Big announcement yesterday out of Chicago: Mayor Rahm Emanuel is moving ahead with a system of priority busways between Union Station and Navy Pier. The “Central Area Transitway” will include dedicated bus lanes, signal priority for transit vehicles, and frequent service during rush hour, improving trips for riders on several different bus routes.
The $32 million plan has some limitations, says Yonah Freemark at the Transport Politic. For example, it makes a tourist destination –Navy Pier — its terminus, limiting its usefulness to commuters, and bus riders will save only about 1.1 minutes on trips between Union Station and Michigan Avenue. But Chicago is laying the groundwork for something bigger and giving residents more options at the same time, and that’s exciting news, Freemark says:
If the CTA designs signage well enough, customers attempting to make the trip from Oglivie Transportation Center — another commuter rail station — to Millennium Park would have six services to choose from, offering fantastic headways of one minute at peak and two minutes off-peak. But the city will have to be careful not to place too much emphasis on the “Central Area Transitway” brand that it will give to the bus that runs the full route from Union Station to Navy Pier, because the most important element of this improvement project is its provision of minor improvements to many bus lines, not just a single one. It should be clear to customers that if they want to take a certain trip, they have several options.
Under Mayor Rahm Emanuel’s leadership, Chicago is taking an incremental approach to the improvement of public transportation in the city, steering away from the mega-fantasies of the Daley era. The CTA is already planning to invest in similar bus priority improvements on Jeffery Boulevard in the South Side for the #14 bus and along the north-south spine of Western Avenue as part of a citywide BRT plan that would fill in the gaps missing from inadequate rail service in certain areas. Slowly but surely, the city’s bus lines are scheduled for improvement.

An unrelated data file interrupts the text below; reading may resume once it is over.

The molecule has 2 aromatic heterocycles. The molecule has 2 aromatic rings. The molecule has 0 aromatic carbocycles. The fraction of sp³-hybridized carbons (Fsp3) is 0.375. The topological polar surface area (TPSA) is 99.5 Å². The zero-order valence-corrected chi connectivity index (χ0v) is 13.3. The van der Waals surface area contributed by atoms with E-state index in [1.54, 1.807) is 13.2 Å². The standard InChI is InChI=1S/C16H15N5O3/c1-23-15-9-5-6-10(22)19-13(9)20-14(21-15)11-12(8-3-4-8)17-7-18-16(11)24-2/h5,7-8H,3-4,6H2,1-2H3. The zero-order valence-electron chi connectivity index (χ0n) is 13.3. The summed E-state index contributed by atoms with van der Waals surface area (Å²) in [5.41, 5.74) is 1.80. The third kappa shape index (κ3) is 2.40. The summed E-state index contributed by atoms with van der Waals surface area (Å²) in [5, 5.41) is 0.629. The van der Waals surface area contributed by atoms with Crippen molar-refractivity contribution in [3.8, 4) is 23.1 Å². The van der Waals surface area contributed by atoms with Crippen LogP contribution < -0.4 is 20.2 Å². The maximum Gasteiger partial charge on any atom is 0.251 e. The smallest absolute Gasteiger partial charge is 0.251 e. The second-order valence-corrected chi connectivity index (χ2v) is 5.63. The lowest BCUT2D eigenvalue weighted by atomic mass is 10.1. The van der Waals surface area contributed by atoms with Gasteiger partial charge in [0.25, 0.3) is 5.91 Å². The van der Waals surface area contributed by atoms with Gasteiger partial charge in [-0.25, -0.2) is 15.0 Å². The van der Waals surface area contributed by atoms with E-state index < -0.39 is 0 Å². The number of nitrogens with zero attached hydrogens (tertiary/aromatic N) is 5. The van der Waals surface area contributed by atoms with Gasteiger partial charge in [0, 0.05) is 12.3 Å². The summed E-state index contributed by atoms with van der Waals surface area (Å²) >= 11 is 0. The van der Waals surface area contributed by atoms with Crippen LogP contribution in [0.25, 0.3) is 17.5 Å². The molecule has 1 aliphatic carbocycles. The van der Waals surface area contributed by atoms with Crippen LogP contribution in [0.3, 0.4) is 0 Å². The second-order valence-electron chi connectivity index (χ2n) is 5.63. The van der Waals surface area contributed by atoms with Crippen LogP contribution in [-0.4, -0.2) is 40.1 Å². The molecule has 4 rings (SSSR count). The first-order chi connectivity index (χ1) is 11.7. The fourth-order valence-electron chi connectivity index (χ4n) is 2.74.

Yet the city’s bigger ambitions remain apparent. In the application for the federal urban circulator grant in 2010, the city included the following map, documenting potential new transit routes for the center city along dedicated rights-of-way, clearly modeled after the improvements suggested by the 2009 Central Area Action Plan, which proposed light rail lines on the Carroll, Clinton, Monroe, and Lakefront Corridors. They would either be placed underground or along dedicated transit routes, like the McCormick Center busway (for the Lakefront route).
Elsewhere on the Network today: Los Alamos Bikes considers the news that the League of American Bicyclists, Bikes Belong and the Alliance for Biking and Walking are considering a merger. Car Free Baltimore reviews some of the best strategies for minimizing injuries to pedestrians and cyclists at arterial roadways — where traffic injuries are most common. And Second Avenue Sagas explores how the House transportation bill would damage New York City’s transit system.